This year's "Ocian in View" historical symposium focuses on who visited or lived at the mouth of the Columbia River before Lewis and Clark's visit.
“The Clatsops, Chinooks, and Killamucks, etc. are very loquacious and inquisitive.
They possess good memories and have repeated to us the names, capacities of the vessels, etc., of many traders and others who have visited the mouth of this river.”
— Capt. Meriwether Lewis
When Lewis and Clark and their group reached the mouth of the Columbia River in the fall of 1805 after their long, arduous journey over land, their arrival was hardly a shock to the local tribes. The indigenous people who lived along the Lower Columbia had long controlled a sophisticated regional trade network, and had traded with the crews of European and American sailing ships since the 1700s.
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Those visitors who beat Lewis and Clark to the West Coast are part of the focus of this year’s “Ocian in View” program, a celebration of Northwest history that grew from the 2005 Lewis and Clark bicentennial and has become an annual meeting of history-oriented minds around Ilwaco and the Long Beach Peninsula.
The symposium of lectures, events and field trips is named after William Clark’s excited journal entry — with his own peculiar spelling — upon first sighting the mouth of the Columbia River. This year’s “Ocian in View,” a partnership of community nonprofit groups, is Nov. 7-9.
Along with people who lived in or visited this region before Lewis and Clark’s brief blip of a visit, native animals and plants will also be featured.
An extensive trading system
Participants can take a “Land in View” bus tour that looks at the area from the perspective of the Euro-American sailors who explored and traded at the mouth of the Columbia. Beginning at Cape Disappointment — the most prominent local landmark for sailors — the tour continues upriver, making four stops along the shoreline.
“Probably around 100 trade vessels had been in the area before the arrival of Lewis and Clark,” said Jim Sayce, a volunteer guide with the Washington State Historical Society, who leads the bus tour. “The English and the Americans were both vying for the region at the time, and this area was an interesting nexus of adventuring and trade. There were English traders, American ships from Boston, and possibly some Spanish and Portuguese.”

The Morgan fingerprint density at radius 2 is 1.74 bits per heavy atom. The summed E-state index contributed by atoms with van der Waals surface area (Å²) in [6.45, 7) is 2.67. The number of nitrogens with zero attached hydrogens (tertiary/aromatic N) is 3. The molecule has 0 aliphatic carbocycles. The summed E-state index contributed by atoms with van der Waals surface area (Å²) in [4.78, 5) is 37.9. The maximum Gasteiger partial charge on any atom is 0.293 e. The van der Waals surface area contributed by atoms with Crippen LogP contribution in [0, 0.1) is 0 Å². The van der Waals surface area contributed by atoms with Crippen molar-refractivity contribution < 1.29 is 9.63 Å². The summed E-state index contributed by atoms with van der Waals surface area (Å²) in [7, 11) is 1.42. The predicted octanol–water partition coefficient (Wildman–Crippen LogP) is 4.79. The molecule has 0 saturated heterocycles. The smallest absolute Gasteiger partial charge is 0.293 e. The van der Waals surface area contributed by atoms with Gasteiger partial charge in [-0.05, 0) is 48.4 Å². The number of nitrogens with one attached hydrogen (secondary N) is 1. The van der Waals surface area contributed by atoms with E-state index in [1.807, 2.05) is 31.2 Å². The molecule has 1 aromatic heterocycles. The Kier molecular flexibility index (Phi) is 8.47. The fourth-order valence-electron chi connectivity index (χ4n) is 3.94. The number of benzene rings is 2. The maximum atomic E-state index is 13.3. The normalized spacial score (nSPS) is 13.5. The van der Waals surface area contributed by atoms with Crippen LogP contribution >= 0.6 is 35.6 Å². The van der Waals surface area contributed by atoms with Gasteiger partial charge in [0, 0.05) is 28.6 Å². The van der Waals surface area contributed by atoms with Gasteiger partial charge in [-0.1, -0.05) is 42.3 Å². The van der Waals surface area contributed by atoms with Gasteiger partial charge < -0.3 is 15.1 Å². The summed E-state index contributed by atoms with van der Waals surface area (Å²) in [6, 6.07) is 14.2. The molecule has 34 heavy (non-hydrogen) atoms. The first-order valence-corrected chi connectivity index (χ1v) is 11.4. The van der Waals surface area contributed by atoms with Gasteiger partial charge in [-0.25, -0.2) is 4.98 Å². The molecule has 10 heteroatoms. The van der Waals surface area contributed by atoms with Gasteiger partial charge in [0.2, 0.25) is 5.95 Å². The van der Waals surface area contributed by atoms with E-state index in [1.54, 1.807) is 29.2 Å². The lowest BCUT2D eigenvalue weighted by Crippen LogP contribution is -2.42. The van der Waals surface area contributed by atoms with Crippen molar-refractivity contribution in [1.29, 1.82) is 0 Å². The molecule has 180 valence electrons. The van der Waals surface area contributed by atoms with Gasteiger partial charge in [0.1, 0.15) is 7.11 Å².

Roy Gardner, chairman of the Chinook Indian Tribe, will give a talk about the history of the local tribes, and will discuss the role that canoes played in the community both in the past and in the present. According to Gardner, the average trade canoe was 50 feet long, with 20 pullers. Today, the canoes are used for canoe journeys and for ceremonies.
“The Chinookan people controlled the trade along the lower Columbia River. Without them, no trade happened,” said Gardner. “They also traded up into southern Alaska and down to Northern California. We have a lot of designs and artifacts in common with the Haida, which shows our trade connection.”
During the early part of the 20th century, tribal canoes were not made for about 50 years. Luckily, men were still alive who remembered how to make them, and the art was brought back.
“All tribal canoes have a heart,” said Gardner. “It’s where the bow comes down, about two feet down. When a canoe is being brought to life, a series of blessings are said for the tree that is giving up its life. Those who work on the canoe must have pure thoughts, not negative thoughts, because those would be transferred into the canoe itself. Once the canoe is finished, it is cleansed, and then blessed. Then the canoe receives its name and is a member of the tribe.”
One of the specimens collected by Lewis and Clark was a California condor, whose range once extended north of the Columbia. A representative from the Oregon Zoo in Portland will describe the zoo’s condor recovery program of captive breeding of this nearly extinct bird, and a bronze statue of a condor will be dedicated at the Port of Ilwaco.
Also on the program: Northwest author and naturalist Jack Nisbet will discuss the 1825-33 visits of David Douglas, a botanist with the London Horticultural Society, who collected native plants and gathered information from local tribes about specific plants and animals. (The Douglas fir is named for him.)
Sayce, the bus-tour leader, is an ecologist and land-use planner, and likes to describe in his tours how the landscape of the Lower Columbia looked in the early 1800s. Obviously, the region hadn’t been logged yet, and “the environment that existed then is different now. The rivers ran wild, so there was a lot of woody debris packed along the shores as floating masses of logs.”
This area at the mouth of the Columbia River has a fascinating natural and human history, and “Ocian in View” offers a unique chance to learn details that aren’t obvious with a casual visit to the beach or a quick stop at a roadside historical marker.
Freelance writer Cathy McDonald of Renton writes the Walkabout column for NWWeekend.